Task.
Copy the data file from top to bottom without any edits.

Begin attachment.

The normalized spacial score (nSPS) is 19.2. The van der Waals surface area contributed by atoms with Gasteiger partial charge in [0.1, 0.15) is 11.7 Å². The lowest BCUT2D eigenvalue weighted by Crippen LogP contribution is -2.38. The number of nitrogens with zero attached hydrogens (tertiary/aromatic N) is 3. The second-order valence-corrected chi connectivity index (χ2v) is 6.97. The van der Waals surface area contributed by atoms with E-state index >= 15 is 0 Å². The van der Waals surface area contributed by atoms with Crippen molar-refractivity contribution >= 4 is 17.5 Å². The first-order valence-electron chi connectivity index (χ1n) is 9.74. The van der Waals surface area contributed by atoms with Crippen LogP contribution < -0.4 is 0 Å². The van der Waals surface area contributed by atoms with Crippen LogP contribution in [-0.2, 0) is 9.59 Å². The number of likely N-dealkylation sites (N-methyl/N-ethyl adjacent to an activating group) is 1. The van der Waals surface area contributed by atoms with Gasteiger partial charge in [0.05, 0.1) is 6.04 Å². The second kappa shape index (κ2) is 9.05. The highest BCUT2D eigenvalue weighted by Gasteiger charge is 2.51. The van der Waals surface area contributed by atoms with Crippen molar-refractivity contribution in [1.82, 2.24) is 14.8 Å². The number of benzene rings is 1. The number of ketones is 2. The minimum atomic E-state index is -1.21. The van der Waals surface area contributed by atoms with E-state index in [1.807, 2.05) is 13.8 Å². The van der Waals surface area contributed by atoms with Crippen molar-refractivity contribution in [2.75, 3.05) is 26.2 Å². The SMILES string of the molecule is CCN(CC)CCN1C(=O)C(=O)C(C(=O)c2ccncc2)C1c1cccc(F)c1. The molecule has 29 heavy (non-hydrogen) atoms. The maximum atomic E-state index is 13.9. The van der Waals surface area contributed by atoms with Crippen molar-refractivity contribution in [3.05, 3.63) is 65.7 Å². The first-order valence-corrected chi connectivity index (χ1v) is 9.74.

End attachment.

The normalized spacial score (nSPS) is 19.2. The van der Waals surface area contributed by atoms with Gasteiger partial charge in [0.1, 0.15) is 11.7 Å². The lowest BCUT2D eigenvalue weighted by Crippen LogP contribution is -2.38. The number of nitrogens with zero attached hydrogens (tertiary/aromatic N) is 3. The second-order valence-corrected chi connectivity index (χ2v) is 6.97. The van der Waals surface area contributed by atoms with E-state index >= 15 is 0 Å². The van der Waals surface area contributed by atoms with Crippen molar-refractivity contribution >= 4 is 17.5 Å². The first-order valence-electron chi connectivity index (χ1n) is 9.74. The van der Waals surface area contributed by atoms with Crippen LogP contribution < -0.4 is 0 Å². The van der Waals surface area contributed by atoms with Crippen LogP contribution in [-0.2, 0) is 9.59 Å². The number of likely N-dealkylation sites (N-methyl/N-ethyl adjacent to an activating group) is 1. The van der Waals surface area contributed by atoms with Gasteiger partial charge in [0.05, 0.1) is 6.04 Å². The second kappa shape index (κ2) is 9.05. The highest BCUT2D eigenvalue weighted by Gasteiger charge is 2.51. The van der Waals surface area contributed by atoms with Crippen molar-refractivity contribution in [1.82, 2.24) is 14.8 Å². The number of benzene rings is 1. The number of ketones is 2. The minimum atomic E-state index is -1.21. The van der Waals surface area contributed by atoms with E-state index in [1.807, 2.05) is 13.8 Å². The van der Waals surface area contributed by atoms with Crippen molar-refractivity contribution in [2.75, 3.05) is 26.2 Å². The SMILES string of the molecule is CCN(CC)CCN1C(=O)C(=O)C(C(=O)c2ccncc2)C1c1cccc(F)c1. The molecule has 29 heavy (non-hydrogen) atoms. The maximum atomic E-state index is 13.9. The van der Waals surface area contributed by atoms with Crippen molar-refractivity contribution in [3.05, 3.63) is 65.7 Å². The first-order valence-corrected chi connectivity index (χ1v) is 9.74.